• a certificate signing request: proxy.csr

    • the authority’s certificate: proxy.ca

    Note

    In case you have no certificate signing request, you may create one with the private key and certificate by running the following command:

    openssl x509 -x509toreq -in orcharhino-proxy.cert -out orcharhino-proxy.csr -signkey orcharhino.key
    

    Run the following command to compile the tar file:

    foreman-proxy-certs-generate \
      --foreman-proxy-fqdn "orcharhino-proxy.network2.example.com" \
      --certs-tar "/root/orcharhino-proxy.network2.example.com-certs.tar" \
      --server-cert /root/certs/orcharhino-proxy.cert \
      --server-cert-req /root/certs/orcharhino-proxy.csr \
      --server-key /root/certs/orcharhino-proxy.key \
      --server-ca-cert /root/certs/orcharhino-proxy.ca
    

    In case there are no existing certificates, you can create them by running the following command on your orcharhino:

    foreman-proxy-certs-generate \
      --foreman-proxy-fqdn "orcharhino-proxy.network2.example.com" \
      --certs-tar "orcharhino-proxy.network2.example.com-certs.tar"
    

    Note

    Save the standard output describing how to import certificates. This helps later on when installing the orcharhino proxy.

  3. Importing certificates from orcharhino

    Copy the generated certificates from the orcharhino to the orcharhino proxy. This allows for a secure certificate based connection:

    scp /root/orcharhino-proxy.network2.example.com-certs.tar root@orcharhino-proxy.network2.example.com:/root/orcharhino-proxy.network2.example.com-certs.tar
    
  4. Installing the orcharhino proxy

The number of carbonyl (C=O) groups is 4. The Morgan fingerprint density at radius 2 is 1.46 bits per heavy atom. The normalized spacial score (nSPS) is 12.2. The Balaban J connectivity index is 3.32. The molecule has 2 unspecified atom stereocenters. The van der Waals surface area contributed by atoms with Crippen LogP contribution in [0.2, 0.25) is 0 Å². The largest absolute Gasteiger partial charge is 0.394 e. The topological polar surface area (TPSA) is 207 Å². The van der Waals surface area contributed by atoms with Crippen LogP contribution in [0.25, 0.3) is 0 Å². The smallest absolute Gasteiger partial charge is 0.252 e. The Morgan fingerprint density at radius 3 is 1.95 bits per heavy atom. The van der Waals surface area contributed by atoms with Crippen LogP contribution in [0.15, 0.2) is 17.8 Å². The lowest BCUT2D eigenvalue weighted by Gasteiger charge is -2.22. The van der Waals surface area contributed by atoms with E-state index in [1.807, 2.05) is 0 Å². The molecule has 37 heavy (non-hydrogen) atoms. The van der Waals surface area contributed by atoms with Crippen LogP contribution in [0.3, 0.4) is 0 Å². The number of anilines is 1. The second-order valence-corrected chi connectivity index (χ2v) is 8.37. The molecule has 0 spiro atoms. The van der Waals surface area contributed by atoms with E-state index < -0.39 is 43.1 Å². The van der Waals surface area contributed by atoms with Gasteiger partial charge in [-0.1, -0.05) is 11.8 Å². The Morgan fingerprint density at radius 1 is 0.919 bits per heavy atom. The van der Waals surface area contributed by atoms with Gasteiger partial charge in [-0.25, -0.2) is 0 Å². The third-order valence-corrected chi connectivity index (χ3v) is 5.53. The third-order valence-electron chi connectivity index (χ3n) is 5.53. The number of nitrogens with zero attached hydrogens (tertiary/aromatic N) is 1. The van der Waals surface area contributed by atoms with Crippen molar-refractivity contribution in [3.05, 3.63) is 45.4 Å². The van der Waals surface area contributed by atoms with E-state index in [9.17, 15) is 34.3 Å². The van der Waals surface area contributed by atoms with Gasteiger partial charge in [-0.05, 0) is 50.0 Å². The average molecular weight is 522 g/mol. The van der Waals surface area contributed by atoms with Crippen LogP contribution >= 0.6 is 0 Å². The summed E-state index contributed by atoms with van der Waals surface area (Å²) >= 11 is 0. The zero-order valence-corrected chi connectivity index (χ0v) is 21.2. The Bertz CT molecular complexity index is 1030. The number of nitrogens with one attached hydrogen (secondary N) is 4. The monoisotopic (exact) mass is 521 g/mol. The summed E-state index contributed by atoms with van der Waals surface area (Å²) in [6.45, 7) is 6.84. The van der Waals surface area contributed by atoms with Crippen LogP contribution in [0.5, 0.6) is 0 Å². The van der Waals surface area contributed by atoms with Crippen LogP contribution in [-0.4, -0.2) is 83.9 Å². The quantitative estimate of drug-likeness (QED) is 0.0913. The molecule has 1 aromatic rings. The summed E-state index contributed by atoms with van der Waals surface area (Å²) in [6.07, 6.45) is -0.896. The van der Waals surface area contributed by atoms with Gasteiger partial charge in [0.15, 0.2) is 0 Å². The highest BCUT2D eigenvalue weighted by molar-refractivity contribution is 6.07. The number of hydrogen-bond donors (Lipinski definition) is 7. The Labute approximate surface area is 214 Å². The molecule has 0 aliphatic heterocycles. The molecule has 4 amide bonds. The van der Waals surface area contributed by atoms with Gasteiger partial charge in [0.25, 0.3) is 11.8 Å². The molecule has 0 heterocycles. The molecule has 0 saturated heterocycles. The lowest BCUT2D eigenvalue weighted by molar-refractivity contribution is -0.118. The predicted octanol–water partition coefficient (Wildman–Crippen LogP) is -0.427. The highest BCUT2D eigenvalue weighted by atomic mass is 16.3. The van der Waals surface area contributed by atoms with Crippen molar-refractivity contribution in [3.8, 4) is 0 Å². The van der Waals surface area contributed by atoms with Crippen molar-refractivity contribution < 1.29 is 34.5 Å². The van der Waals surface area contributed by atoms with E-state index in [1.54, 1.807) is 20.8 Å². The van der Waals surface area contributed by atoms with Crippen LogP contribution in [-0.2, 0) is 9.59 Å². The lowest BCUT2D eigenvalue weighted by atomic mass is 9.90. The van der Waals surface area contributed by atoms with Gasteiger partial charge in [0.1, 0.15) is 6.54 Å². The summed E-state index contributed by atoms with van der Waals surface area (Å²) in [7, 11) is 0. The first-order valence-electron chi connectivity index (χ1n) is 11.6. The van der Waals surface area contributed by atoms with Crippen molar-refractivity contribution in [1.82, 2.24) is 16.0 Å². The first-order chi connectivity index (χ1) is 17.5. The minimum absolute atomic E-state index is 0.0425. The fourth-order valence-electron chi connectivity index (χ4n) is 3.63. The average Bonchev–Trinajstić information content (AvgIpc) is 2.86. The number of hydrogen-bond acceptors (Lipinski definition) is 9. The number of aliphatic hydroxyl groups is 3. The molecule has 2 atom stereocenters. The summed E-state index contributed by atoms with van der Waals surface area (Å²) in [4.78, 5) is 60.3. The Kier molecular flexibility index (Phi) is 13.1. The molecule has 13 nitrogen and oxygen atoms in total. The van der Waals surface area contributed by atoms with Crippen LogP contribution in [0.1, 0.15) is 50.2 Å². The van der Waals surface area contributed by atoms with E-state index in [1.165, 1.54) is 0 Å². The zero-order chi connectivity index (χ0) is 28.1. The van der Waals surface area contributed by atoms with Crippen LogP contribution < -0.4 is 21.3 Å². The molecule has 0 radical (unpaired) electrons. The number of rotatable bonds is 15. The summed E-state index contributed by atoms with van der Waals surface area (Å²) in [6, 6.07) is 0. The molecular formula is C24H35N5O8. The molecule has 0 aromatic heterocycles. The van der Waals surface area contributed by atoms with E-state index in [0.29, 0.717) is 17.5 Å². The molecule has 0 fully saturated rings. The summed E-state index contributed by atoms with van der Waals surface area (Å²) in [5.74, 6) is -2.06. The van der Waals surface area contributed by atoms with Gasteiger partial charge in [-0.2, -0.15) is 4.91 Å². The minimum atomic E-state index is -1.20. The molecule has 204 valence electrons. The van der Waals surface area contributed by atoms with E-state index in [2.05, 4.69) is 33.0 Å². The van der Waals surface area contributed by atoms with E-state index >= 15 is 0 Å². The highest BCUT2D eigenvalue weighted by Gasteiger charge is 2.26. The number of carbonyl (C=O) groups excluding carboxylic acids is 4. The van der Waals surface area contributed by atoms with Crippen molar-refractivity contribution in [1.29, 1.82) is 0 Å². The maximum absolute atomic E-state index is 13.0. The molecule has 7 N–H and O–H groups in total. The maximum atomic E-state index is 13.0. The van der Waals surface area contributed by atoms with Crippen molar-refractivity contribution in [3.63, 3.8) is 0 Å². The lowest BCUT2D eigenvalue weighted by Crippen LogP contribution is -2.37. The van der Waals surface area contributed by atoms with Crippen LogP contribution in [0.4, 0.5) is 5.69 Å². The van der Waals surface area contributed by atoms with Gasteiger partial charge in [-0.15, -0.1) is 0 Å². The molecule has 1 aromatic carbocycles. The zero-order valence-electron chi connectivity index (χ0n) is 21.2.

To install the orcharhino proxy with the proper certificates, run:

    foreman-installer \
      --scenario foreman-proxy-content \
      --certs-tar-file                              "/root/orcharhino-proxy.network2.example.com-certs.tar" \
      --foreman-proxy-content-parent-fqdn           "orcharhino.network1.example.com" \
      --foreman-proxy-register-in-foreman           "true" \
      --foreman-proxy-foreman-base-url              "https://orcharhino.network1.example.com" \
      --foreman-proxy-trusted-hosts                 "orcharhino.network1.example.com" \
      --foreman-proxy-trusted-hosts                 "orcharhino-proxy.network2.example.com" \
      --foreman-proxy-oauth-consumer-key            "mGZxEukJVvdL89ySA6Ymk3bAuGSF7jJj" \
      --foreman-proxy-oauth-consumer-secret         "g2tNnBR7qNHg9Gptt4XMcsFnh9c3kDSg" \
      --puppet-server-foreman-url                   "https://orcharhino.network1.example.com"
    
  5. Setting organization and location

    After the installation, the organization and location tags potentially must be set by hand.

    To add the organization and location to the orcharhino proxy, go to Infrastructure > Smart Proxies and select orcharhino-proxy.network2.example.com.

    • Add Organization: your organization

    • Add Location: your location

    • Add Lifecycle Environment: Production

    • Download Policy: Immediate

By now, you have a fully functional orcharhino proxy. There are two optional possibilities: you may install Squid for cached content or you may want to run DHCP and DNS services on the orcharhino proxy.

Optional: Installing Squid Proxy

This subsection describes the installation of a Squid proxy. We can pass the necessary arguments to foreman when running the installer to enable Squid.

foreman-installer \
  --foreman-proxy-content-enable-passthrough-pulp=true \
  --foreman-proxy-content-passthrough-pulp-master-host=orcharhino.network1.example.com \
  --foreman-proxy-content-passthrough-pulp-allowed-net=192.168.70.0/24

This enables pass-through content from Pulp, sets the Pulp master to the orcharhino, and defines its network.

Note

Squid is a caching and forwarding proxy to relay network traffic. Content based on lifecycle environments can only be synced to an orcharhino proxy with Pulp.

Optional: Activating DHCP and DNS

Note